Ever since my daughter started school three years ago, I’ve noticed that the kind of messages she receives there often make me uncomfortable.

I will not go into the year-long sexual harassment with constant threats of sexual assault she went through in the first grade which ended only when I used the legal terms above in an email to the principal instead of calling it ‘chasing’ and ‘trying to kiss’ and ‘won’t leave her alone’. You read that right, first grade. That was met with a ‘boys will be boys’ attitude and the declaration of ‘well, I see her go over to talk to him on the playground’ which verged on “she’s asking for it”.

I aggressively sought to end the issues but, ultimately, it was my daughter who put the final nail in the coffin when the boy in question was being taunted by other children for the earrings he wears and she alone stood up for him.

“Adam’s a girl, Adam’s a girl!” the kids chanted.

Bird stood up and said, “Adam is NOT a girl, unless he SAYS he is a girl, and he SAYS he is a boy, so he is a BOY. Stop making him feel bad. That’s mean!”

Yes, she stood up for the boy who’d tormented her all year, because that’s the kind of child she is! Afterward, he came up to her, thanked her for standing up for him, and promised, since she didn’t want him to, he’d never chase her, try to hold her down, or attempt to touch or kiss her again, and he’s held true to his word.

I’m still not sure he fully understood why what he did was wrong and hope that he hasn’t transferred his behavior to another girl, but, for now, he is my daughter’s ally instead of enemy and that’s good news.

But, I’m not going into that, and believe me there’s a lot of that to go into! What I want to talk about are the insidious things. The small messages that girls receive from their teacher. Of course, I’m only getting my child’s side of the story and I’m not in the room to see what actually happens, but I’m going to assume that the gist of what she’s telling me is true.

Not Listening to the First Request vs Mouth Noises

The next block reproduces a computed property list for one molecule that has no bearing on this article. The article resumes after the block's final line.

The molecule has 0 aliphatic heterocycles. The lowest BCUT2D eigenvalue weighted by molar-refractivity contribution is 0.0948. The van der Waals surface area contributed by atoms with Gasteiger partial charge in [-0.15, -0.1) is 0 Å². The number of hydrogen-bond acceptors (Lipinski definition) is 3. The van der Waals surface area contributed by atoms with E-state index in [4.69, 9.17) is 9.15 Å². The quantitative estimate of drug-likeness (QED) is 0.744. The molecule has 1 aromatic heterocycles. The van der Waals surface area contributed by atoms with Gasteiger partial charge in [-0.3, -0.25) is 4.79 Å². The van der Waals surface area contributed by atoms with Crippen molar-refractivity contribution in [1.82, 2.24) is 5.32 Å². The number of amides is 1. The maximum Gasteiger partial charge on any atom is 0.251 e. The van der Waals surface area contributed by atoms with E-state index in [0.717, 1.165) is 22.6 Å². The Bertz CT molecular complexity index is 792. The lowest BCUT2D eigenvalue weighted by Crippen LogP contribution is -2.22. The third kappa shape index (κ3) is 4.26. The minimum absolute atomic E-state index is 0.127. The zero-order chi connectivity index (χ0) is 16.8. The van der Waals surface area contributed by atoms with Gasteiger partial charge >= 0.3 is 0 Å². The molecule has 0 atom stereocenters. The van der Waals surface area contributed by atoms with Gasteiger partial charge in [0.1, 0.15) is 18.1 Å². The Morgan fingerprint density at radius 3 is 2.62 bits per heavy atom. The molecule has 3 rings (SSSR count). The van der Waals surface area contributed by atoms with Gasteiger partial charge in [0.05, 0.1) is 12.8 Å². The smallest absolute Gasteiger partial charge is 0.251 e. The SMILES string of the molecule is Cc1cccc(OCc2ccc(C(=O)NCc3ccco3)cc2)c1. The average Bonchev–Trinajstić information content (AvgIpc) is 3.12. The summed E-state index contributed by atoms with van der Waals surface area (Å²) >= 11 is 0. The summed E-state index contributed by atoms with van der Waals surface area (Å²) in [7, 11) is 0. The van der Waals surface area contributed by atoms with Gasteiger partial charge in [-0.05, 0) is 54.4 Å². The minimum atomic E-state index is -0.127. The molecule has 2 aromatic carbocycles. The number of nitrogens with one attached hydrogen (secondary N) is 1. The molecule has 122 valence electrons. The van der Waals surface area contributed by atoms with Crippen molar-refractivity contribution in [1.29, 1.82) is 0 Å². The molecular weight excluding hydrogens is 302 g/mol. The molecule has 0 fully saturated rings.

Every day when Bird and I talk about her school day, I ask about who “turned a card”–their way of keeping track of who got into trouble. Every day she tells me what the kids in her class did to turn cards. Sometimes she’s one of them. I’ve noticed a distinct pattern, though. Boys turn cards for things like mouth noises (making noises with their mouth, beat boxing, or car sounds) and girls turn cards for things like not listening to the first request.

One boy in her class, Clarence, turns multiple cards a day for things like getting out of his seat and wandering the room, rolling on the floor, mouth noises, and shoving other kids. Bird, however, has to turn cards for not responding to the first request or being bossy. The teacherly term Mrs. Elder uses for being bossy is “doesn’t show respect to fellow students or the teacher”. Really? This is the same kid who stood up for her sexually harassing bully last year because kids weren’t treating him with respect.

When I ask her for details of her lack of respect for other students, she tells me stories like this one:

“Well, we usually split off into pairs and I usually am paired with Jessa, but today Mary Anne was absent, so Abby came with me and Jessa. We were supposed to decide who would be the leader, but all of us wanted to be the leader and then our time was up and Mrs. Elder asked the leaders of the groups to all raise their hands.”

Bird raised her hand–and so did Jessa and Abby. Mrs. Elder told them they had to choose and Abby put her hand down and told Bird to put her hand down, too. Bird said, “But I didn’t put my hand down because I would do a better job at it than Jessa and so I kept my hand up. Mrs. Elder had me turn a card because she said I was being too bossy.”

Too bossy. Because she was sure she’d do a better job than someone else. Because she was confident and assured.

Now, perhaps there is more to this story than my daughter told me. Perhaps she rolled her eyes at her teacher after being told to put her hand down and that is why she was written up for a lack of respect. I can see her doing that, frankly, because she’s expressive and holding her face still under strong emotion is hard for her. (She still shouldn’t roll her eyes at her teacher, though. Don’t get me wrong.) But for the teacher to have told her she was too bossy? That rubs me the wrong way.

I remembered the quote above when she was telling me this story and I said to her, “Well, I think you are going to be a good leader of people when you are older because you know what you want and you are sure of yourself, so I don’t really agree with your teacher that what you did by holding your hand up and refusing to put it down was wrong. So, let’s just move on.”

I admit I feel conflicted for undermining her teacher–and not for the first time this year, frankly. There was another issue where her teacher wrote her up for having not paid attention to the first request and, frankly, if you leave a well-behaved and very smart child without work to do for more than a few minutes, expect them to go off into a daydream world and have to say their name more than once to get them back, lady. And, seriously, you’re making her turn a card for daydreaming and for having to say her name more than once and repeat yourself, but boys are turning cards for rolling on the floor when they get their work done early? One of these things is not like another.